Mon, Dec 04, 2017 - Page 8 News List

Taiwan’s first Christians in the 17th Century

The first Dutch missionaries not only brought Christianity to Taiwan, but also made contributions in education, health and agriculture

By Gerrit van der Wees  /  Contributing reporter

Reverend Gravius was stationed in Siaolang (蕭瓏), north of present-day Tainan, and had extensive contact with the new immigrants from Fujian, who were trying to eke out an existence in the frontier territory that was Taiwan in those days. He observed their relatively basic method of cultivation and decided to help: in 1649, he imported 121 black water buffaloes from the East Indies, where he had observed the local population use the oxen to successfully cultivate rice. Today the water buffalo is the symbol of traditional agriculture in Taiwan.

Gravius was also responsible for the translation of the New Testament’s Book of Matthew from Dutch into the Siraya language, reportedly the only written document of the language still in existence.


Reverend Hambrouck became most famous in his role as intermediary after the landing of Cheng Cheng-kung (鄭成功), also known as Koxinga, in late April 1661. Koxinga and his 25,000 invading troops were able to occupy the countryside area around Fort Zeelandia, but not the heavily defended fort itself.

Koxinga arrested and imprisoned some 500 Dutch who lived in the 40 villages around Fort Zeelandia, and ordered Hambrouck to go to the fort and convince Governor-General Frederic Coyett to surrender. Koxinga kept Hambrouck’s wife, one daughter and son as hostages. His other two married daughters lived at the fort.

When Hambrouck met Coyett, he urged him not to surrender, but to hold out for reinforcements from Batavia to arrive. His two daughters at the castle begged him to stay. But Hambrouck wanted to safeguard the lives of his wife, son and daughter, and returned to Koxinga’s headquarters at Fort Provintia, handing Koxinga the negative answer of Coyett.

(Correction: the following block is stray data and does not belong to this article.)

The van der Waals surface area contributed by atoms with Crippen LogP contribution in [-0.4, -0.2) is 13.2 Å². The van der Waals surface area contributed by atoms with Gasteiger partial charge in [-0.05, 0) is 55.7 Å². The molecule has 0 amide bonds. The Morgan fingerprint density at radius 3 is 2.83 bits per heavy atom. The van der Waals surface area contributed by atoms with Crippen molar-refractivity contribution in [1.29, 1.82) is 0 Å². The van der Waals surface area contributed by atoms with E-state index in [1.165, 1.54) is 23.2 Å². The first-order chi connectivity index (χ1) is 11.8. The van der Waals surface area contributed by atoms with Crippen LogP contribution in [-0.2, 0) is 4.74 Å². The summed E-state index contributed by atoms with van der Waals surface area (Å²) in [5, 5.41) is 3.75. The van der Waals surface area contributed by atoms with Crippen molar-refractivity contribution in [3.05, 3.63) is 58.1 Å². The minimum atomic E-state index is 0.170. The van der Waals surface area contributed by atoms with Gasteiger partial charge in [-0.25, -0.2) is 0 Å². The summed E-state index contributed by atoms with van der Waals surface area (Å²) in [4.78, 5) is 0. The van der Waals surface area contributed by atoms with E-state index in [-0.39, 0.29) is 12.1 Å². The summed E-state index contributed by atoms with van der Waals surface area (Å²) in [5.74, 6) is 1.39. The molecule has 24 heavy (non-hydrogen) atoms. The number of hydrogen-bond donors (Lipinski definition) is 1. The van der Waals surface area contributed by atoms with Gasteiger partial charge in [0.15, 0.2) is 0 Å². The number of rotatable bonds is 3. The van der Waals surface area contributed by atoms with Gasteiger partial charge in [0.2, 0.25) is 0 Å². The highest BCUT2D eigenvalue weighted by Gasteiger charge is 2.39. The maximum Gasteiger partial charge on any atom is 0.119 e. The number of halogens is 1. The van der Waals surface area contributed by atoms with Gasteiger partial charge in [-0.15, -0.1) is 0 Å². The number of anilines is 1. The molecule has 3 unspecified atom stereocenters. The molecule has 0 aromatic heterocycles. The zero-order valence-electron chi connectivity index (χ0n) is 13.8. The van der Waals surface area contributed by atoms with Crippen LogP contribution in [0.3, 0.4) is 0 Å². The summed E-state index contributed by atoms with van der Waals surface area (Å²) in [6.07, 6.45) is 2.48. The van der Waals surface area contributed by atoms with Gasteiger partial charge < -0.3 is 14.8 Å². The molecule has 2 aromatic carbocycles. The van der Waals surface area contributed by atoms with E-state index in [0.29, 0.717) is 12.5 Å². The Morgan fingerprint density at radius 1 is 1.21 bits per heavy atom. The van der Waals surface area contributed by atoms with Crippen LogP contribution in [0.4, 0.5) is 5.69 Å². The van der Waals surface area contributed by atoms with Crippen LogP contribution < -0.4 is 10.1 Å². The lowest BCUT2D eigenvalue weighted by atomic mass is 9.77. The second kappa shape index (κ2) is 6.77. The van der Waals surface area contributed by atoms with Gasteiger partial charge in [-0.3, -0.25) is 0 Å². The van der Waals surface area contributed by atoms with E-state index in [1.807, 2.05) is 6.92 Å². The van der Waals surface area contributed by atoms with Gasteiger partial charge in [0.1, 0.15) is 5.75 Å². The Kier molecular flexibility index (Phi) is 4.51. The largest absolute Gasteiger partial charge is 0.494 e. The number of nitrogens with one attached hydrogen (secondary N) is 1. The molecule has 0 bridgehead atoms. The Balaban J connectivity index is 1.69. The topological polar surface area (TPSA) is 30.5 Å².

Initially, Koxinga had treated the nearly 500 Dutch who remained outside the Fort reasonably well, but as the siege of Fort Zeelandia dragged on, the situation became grim, with Koxinga imposing increasingly strict conditions on the incarcerated civilians, mostly teachers, civil servants, medical personnel and half a dozen pastors. Also, reports reached the fort that in some outlying villages, Koxinga’s troops tortured and even crucified the remaining Dutch and their Siraya supporters.


The worst was to come in mid-September 1661, when Koxinga flew into a rage and rounded up nearly 500 men, women and children (including the pastors), first torturing them by slicing off their ears, nose and hands before finally beheading them. A number of Dutch women and girls were kept as sex-slaves by Koxinga and his officers.

History books mention two possible reasons for Koxinga’s rage — the previous week 10 Dutch ships unexpectedly appeared off the coast, bombarding Koxinga’s camp and killing many of his soldiers before returning to Batavia after bad weather stopped them from landing.

The other possible reason was that to the northeast of Fort Zeelandia, Aboriginal supporters of the Dutch laid siege to Koxinga’s troops and killed 2,000 of his soldiers. Either way, the massacre brutally ended the existence of what had been a burgeoning Christian community around Tainan.

The siege of Fort Zeelandia ended on Feb. 1 1662, when Coyett finally had to surrender. To his credit, Koxinga granted safe passage to the remaining 1500 to 1600 Dutch who had lived in the fortress for nine months. Under the 18-point agreement between Coyett and Koxinga, the Dutch were allowed to “march out of Fort Zeelandia with drums beating, banners flying, guns loaded and fuses lit.” That happened on Feb. 12 1662, when they boarded the Dutch ships waiting to return them to Batavia.

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